If pipevine swallowtails aren't eating the ginger, then there is some other native hostplant here that is staying a mystery.
I wish I had seen this earlier today. I planted a pipevine last fall, it was still pretty small this summer, and I found 30+ cats on it last week. So I donated all but one of them to the local butterfly house. I was down to 2 leaves this morning so I spent all morning locating and purchasing another vine. The thing is that I have LOTS of wild ginger! I have always had a nice showing of the pipevine swallowtails but have never been able to find their hostplant.
The fact that a species has not been documented in a particular county basically means absolutely nothing. If a plant, or any type of species for that matter, has not been documented in a specific county does not mean that it is not supposed to be there.
There are still undiscovered and even unbelievable things all around us. There are pockets of immense diversity that people will plainly state their disbelief in simply because of their own personal mental hangups and unfounded prejudices.
When it comes to where you could find what tree or plant in the state of Ohio, those facts are already etched in stone. The studies were done many moons ago. If a plant is now found where it was not previously documented, it is normally treated as something somebody has transplanted unless there are mitigating circumstances. And good luck on getting a bunch of scientists to agree on those mitigating circumstances.
When it comes to insects, anything is possible because we know there are still thousands of undocumented insect species out there. One of my old neighbors is out in Arizona finding new lepidoptera. As for finding known species of insects in new areas, the internet has greatly lowered the excitement level of those discoveries since people are buying insects and releasing them in their area. The discovery this year of cecropias in California is an example of that.
Sometime last year, I bought a copy of "Butterflies and Skippers of Ohio," published in 1992. It is a book that documents which butterflies/skippers have been found in Ohio. Historical records, writings, and collections were examined to come up with this information. I recommend it for anyone who lives in Ohio. The one missing fact that has jumped out at me from reading the book is that in 1992, no one knew that juniper hairstreaks were living in Ohio. I'd love to know what year they were discovered in Adams County. My favorite odd fact I found was the only record of a Queen butterfly in Ohio was one found on the grounds of a seminary 10 miles north of Columbus. On July 1, 1959, it was captured by "Brother Donald Ray Geiger with his fingers as it rested on a gravel road on the grounds of the Pontifical College Josephinum." It is in OSU's insect collection.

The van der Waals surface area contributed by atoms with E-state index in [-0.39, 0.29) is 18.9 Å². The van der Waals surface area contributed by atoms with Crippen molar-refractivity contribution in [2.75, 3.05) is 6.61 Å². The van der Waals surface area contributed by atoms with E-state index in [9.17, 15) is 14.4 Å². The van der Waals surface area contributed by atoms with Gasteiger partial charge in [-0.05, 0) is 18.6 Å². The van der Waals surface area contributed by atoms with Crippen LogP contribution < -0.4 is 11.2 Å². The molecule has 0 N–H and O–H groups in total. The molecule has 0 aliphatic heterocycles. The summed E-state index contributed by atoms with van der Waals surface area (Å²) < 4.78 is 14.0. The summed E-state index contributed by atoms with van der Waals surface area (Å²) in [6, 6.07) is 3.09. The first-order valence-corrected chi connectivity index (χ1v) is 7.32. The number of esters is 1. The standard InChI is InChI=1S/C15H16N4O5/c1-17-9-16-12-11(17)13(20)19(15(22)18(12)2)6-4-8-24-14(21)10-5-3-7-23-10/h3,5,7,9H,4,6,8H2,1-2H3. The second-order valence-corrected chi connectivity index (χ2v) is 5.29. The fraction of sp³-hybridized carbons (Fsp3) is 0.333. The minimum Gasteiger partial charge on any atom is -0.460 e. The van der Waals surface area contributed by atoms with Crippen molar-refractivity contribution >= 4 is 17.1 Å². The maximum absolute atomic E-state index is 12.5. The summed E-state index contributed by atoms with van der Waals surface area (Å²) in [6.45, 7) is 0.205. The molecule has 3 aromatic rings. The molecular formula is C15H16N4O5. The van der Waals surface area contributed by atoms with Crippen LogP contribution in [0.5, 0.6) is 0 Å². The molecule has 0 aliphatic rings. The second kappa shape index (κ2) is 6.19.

Anyway, the book reports all known Ohio hostplants for each species. For pipevine swallowtails, Asarum canadense is listed with "Hoying, 1975" getting the credit for that info. For that reference, the bibliography shows "Hoying, Louis A. 1975. A list of west central Ohio butterflies. News Lepid. Soc. No. 2/3:4."
Funny how things come full circle. Brother Don Geiger founded the Marianist Environmental Education Center, and was instrumental in the restoration of the prairies at Mt. St. John. That is where I conduct some of my butterfly surveys each week. They dedicated the main prairie to him this fall. I have talked to Don about finding the queen. Also, conducting surveys there we see pipevine swallowtails. The people there have done pretty extensive surveys of the plant life and to our knowledge there is no A. serpentaria. However, we do see adults flying where we see wild ginger.